Caribbean festivals can be experienced around the world. From the tropics to the US, Canada, and the UK, each festival is filled with cultural celebrations. Some festivals and events are larger than others, but all have a similar purpose; to remember, honor and celebrate Caribbean culture, heritage, and traditions. The best part of these exciting and fun events is that traveling to them is cheap. International flights will get you there and you probably won’t have to travel far to experience one for yourself. All you have to do is find the Caribbean festival closest to you!

Here are five annual carnivals and parades that you can attend.

Notting Hill Carnival — London

Notting Hill Carnival, London

Image via Flickr – (CC by 2.0)Charlie Marshall

Since 1966, the Caribbean community in London has taken the streets by storm for a cultural celebration that’s highly entertaining. Notting Hill Carnival has become Europe’s largest street festival, having hosting over 1 million visitors in 2018. Attendees will enjoy parades, live reggae music, exotic street food (like callaloo, a popular Caribbean vegetable dish, and deliciously seasoned jerk chicken), incredible costumes, and endless dancing through the streets! There’s fun for the entire family as the carnival hosts a Children’s Day along with a parade. Plus, Notting Hill itself is filled with restaurants, bars, and shops so you’ll never get bored.

Notting Hill Carnival usually takes place in August

Toronto Caribbean Carnival (Caribana)

Since 1967, North America’s largest street festival is held each summer in Toronto. The event is commonly called Caribana but it’s also referred to as Toronto Caribbean Carnival. The city expects to see over 1 million visitors from around the world in attendance. Similar to Carnival in Trinidad and Tobago, this festival includes dancing, music, and brightly decorated costumes. The intent of the festival is to celebrate Caribbean culture and traditions with people of different ethnic backgrounds. Caribana is a long-running festival from early July to mid-August. The Grand Parade, King & Queen Showcase, and Beyond the Mas are just a few of the events that take place during the long four weeks of the Caribbean celebration. Check with Toronto Caribbean Carnival for all the details about Caribana!

Toronto Caribbean Carnival takes place in July and August

Want to attend a Caribbean festival this year? Grab cheap international flights to get there! 

West Indian Day Parade — Brooklyn, NY

Carnival parade man dressed in Carnival costume

Part of New York City’s greatness comes from the diverse and rich cultures of both residents and tourists from all around the globe. Throughout the year, you can find a parade or event celebrating a number of different cultural backgrounds. The annual Labor Day Parade began in the 1930s in Harlem and has continued to bring together both local New Yorkers and visitors to celebrate Caribbean culture. The parade, now known as the West Indian Day Parade, takes place in Brooklyn and it’s a day of fun for everyone. If you plan to attend this year or in the future, expect to join the celebration by throwing powdered paint, tasting traditional Caribbean foods, dancing to live reggae music, and of course, watching the parade participants march through the streets dressed in traditional costumes with elaborate floats and props.

The West Indian Day Parade takes place on Labor Day annually

Barbados Crop Over Festival

It’s a tradition in Barbados that began in 1687, recognizing the end of the sugar cane season. Although the celebration isn’t called a “carnival”, it’s very similar in almost every way. Crop Over is a 3-month-long festival with endless parties, tasty Caribbean foods, Barbadian music, art markets, parades, dancing, tons of culture, and more! The biggest and most exciting day of the festival on Barbados is Grand Kadooment Day, the last day of Cropover. The closing day is filled with lively entertainment from masquerade bands, revelers dressed in amazing costumes decked with feathers and jewels, and non-stop dancing! Music icon, Rihanna who was born and raised in Barbados,has been among the participants along with other celebs.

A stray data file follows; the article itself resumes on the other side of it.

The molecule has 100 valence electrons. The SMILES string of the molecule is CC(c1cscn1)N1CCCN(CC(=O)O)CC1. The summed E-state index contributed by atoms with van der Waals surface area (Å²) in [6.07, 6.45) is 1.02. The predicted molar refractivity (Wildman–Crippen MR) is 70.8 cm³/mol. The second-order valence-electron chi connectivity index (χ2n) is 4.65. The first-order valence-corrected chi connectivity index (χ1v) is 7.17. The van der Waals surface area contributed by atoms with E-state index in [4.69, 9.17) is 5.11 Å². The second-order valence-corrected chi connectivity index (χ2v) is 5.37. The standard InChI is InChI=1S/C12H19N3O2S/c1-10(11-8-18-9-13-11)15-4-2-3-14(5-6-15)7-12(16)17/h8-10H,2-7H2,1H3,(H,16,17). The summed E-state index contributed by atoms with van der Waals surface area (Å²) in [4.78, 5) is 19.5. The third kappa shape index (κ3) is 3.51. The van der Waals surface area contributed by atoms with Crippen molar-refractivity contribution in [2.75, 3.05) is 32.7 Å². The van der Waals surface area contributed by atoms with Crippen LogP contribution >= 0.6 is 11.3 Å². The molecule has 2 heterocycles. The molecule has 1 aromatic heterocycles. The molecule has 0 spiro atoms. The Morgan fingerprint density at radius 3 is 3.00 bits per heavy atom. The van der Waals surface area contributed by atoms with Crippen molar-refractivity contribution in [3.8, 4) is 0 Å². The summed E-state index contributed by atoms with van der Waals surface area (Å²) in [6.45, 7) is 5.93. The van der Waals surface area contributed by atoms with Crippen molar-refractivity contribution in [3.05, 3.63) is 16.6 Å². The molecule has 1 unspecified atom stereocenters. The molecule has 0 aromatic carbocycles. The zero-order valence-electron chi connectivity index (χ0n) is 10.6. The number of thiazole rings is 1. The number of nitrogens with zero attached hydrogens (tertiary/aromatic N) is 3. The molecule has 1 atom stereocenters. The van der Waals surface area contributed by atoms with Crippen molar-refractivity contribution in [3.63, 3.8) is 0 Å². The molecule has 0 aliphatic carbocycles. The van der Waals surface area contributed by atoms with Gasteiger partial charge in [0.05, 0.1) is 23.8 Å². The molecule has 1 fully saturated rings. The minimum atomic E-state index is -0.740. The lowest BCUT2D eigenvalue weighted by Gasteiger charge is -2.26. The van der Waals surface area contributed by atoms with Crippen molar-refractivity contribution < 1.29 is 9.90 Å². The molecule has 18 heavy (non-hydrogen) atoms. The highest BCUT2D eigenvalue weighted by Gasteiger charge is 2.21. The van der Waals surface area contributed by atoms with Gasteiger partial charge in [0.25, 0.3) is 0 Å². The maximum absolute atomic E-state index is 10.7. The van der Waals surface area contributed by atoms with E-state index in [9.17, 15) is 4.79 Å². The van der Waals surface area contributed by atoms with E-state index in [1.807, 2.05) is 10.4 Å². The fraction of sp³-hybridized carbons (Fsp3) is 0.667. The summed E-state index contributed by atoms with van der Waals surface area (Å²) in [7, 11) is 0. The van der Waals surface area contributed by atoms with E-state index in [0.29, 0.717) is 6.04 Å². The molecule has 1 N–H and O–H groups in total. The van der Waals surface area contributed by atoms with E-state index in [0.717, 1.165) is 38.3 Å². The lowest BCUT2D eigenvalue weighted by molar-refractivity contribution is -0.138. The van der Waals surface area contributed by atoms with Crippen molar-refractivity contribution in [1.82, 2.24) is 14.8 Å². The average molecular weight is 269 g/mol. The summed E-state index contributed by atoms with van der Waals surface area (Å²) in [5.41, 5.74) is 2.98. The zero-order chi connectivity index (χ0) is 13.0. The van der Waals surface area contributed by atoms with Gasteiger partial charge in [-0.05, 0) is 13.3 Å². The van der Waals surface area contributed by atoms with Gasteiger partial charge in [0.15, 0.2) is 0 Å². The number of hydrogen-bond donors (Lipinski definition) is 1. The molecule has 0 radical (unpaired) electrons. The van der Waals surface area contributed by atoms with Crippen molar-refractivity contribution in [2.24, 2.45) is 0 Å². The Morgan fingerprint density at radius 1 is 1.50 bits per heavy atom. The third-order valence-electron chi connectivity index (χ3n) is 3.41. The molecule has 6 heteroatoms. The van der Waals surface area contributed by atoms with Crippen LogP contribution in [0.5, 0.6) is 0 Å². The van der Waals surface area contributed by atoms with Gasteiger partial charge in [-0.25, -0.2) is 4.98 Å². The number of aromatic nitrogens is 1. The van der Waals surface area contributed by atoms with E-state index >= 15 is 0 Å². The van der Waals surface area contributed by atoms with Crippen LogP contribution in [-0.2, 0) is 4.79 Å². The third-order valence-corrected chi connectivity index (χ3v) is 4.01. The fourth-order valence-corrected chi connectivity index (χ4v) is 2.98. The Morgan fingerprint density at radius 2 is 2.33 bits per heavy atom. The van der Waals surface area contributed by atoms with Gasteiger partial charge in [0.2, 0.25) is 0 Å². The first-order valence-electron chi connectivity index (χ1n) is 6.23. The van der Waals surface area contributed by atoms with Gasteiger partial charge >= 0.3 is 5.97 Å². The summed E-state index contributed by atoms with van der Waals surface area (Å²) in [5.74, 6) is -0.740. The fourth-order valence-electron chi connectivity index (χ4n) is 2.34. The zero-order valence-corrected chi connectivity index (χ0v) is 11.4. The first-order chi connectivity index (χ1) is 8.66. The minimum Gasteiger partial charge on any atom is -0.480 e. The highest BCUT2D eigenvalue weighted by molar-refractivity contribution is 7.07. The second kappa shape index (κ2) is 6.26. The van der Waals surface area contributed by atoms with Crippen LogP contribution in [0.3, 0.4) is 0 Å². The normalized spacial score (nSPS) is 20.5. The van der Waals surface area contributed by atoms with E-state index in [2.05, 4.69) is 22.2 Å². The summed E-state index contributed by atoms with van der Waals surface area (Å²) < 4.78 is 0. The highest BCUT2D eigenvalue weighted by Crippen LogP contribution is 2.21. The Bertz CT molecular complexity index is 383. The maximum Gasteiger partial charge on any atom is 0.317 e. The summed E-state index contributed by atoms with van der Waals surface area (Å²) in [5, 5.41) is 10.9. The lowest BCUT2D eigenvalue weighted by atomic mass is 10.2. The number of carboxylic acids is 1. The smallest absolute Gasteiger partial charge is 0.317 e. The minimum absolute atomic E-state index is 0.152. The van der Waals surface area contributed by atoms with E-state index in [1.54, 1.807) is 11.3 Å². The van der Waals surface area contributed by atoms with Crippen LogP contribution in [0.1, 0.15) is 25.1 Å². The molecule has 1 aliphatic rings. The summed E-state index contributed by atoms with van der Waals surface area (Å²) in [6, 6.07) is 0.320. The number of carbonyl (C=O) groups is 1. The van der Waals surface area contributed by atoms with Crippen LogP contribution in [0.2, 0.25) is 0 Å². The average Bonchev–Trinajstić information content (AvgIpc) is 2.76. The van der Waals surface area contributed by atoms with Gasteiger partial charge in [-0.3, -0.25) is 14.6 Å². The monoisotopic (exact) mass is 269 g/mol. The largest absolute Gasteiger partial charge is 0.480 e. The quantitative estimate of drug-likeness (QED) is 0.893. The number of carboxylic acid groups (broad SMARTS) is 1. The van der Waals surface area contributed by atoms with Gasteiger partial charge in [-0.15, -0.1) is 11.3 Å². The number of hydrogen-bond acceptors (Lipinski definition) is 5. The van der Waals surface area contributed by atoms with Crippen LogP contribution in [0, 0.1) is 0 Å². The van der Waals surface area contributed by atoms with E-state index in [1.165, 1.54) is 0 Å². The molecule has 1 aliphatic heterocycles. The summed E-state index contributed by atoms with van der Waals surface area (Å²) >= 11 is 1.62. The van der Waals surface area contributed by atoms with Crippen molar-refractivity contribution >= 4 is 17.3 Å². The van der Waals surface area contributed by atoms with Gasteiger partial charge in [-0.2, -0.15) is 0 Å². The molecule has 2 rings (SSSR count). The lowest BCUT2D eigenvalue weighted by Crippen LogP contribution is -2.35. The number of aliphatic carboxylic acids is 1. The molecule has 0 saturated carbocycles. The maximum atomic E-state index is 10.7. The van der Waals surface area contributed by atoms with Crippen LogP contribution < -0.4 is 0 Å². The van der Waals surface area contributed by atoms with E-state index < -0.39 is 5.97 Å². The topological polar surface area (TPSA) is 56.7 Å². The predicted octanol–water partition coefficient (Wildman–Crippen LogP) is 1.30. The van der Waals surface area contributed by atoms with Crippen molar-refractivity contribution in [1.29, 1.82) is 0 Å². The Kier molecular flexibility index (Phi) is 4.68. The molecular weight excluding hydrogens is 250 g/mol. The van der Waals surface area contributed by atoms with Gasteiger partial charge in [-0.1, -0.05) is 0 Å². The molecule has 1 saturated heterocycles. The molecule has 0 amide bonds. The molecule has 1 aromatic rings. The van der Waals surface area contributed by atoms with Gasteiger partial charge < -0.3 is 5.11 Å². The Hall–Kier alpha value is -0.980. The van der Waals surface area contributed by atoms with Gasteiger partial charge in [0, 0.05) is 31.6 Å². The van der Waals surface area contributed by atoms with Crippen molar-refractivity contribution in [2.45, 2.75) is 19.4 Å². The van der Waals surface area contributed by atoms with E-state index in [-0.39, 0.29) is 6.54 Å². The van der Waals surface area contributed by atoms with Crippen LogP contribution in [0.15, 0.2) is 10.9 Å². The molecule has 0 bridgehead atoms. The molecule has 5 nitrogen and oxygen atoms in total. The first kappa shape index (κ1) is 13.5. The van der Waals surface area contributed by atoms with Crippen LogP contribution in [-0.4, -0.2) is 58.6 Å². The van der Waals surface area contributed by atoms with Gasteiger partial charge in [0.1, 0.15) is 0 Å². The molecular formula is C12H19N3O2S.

Crop Over usually takes place from early summer to August.  

RELATED: How Well Do You Know Your Caribbean-American Heritage & History? Take This Quiz and Find Out!

Bayou Bacchanal — New Orleans

Woman dressed in costume for Caribbean festivals

NOLA is already known for its lively nightlife and music scene, especially when Mardi Gras rolls around. But in regard to Caribbean festivals, Bayou Bacchanal is the original Caribbean carnival of New Orleans. The festival is hosted by Friends of Culture, annually bringing together the city’s Caribbean community members along with other volunteers eager to celebrate Caribbean heritage. Just as the other carnival festivals mentioned, there are Caribbean dishes served such as curry goat and jerk chicken, performances by well-known Caribbean artists, and dances in traditional costumes. Bayou Bacchanal is different from other carnivals because the festival kicks off in the evening and attendees are encouraged to dress in all-white attire with flags of their Caribbean countries. The following day is for the parade and festival where you’ll find lively crowds dancing and celebrating Caribbean heritage.

Bayou Bacchanal usually takes place in November  

Have you ever attended a Caribbean festival? Tell us all about it in the comments below! 

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About The Author

Shannon Durso

If she’s not searching for the world's coolest destinations she has yet to explore, you can find her writing content at Fareportal or maybe even drooling over a foodies latest post. Shannon’s a Brooklyn native who enjoys good company, new adventures, and a great laugh!